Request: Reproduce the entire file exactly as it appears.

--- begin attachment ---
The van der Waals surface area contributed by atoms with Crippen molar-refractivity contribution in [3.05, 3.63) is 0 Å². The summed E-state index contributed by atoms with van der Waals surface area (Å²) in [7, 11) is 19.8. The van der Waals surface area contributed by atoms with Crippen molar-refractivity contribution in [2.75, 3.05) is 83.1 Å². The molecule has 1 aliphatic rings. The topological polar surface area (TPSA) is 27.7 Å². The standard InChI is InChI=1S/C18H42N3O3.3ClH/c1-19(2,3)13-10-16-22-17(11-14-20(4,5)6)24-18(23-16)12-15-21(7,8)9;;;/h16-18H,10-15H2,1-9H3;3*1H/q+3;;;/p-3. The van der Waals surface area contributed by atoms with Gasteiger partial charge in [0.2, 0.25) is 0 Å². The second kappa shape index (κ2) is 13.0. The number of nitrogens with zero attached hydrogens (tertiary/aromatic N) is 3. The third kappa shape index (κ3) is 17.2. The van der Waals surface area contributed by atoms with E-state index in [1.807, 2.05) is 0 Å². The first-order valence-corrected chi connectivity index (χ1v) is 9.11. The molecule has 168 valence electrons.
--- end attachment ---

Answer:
The van der Waals surface area contributed by atoms with Crippen molar-refractivity contribution in [3.05, 3.63) is 0 Å². The summed E-state index contributed by atoms with van der Waals surface area (Å²) in [7, 11) is 19.8. The van der Waals surface area contributed by atoms with Crippen molar-refractivity contribution in [2.75, 3.05) is 83.1 Å². The molecule has 1 aliphatic rings. The topological polar surface area (TPSA) is 27.7 Å². The standard InChI is InChI=1S/C18H42N3O3.3ClH/c1-19(2,3)13-10-16-22-17(11-14-20(4,5)6)24-18(23-16)12-15-21(7,8)9;;;/h16-18H,10-15H2,1-9H3;3*1H/q+3;;;/p-3. The van der Waals surface area contributed by atoms with Gasteiger partial charge in [0.2, 0.25) is 0 Å². The second kappa shape index (κ2) is 13.0. The number of nitrogens with zero attached hydrogens (tertiary/aromatic N) is 3. The third kappa shape index (κ3) is 17.2. The van der Waals surface area contributed by atoms with E-state index in [1.807, 2.05) is 0 Å². The first-order valence-corrected chi connectivity index (χ1v) is 9.11. The molecule has 168 valence electrons.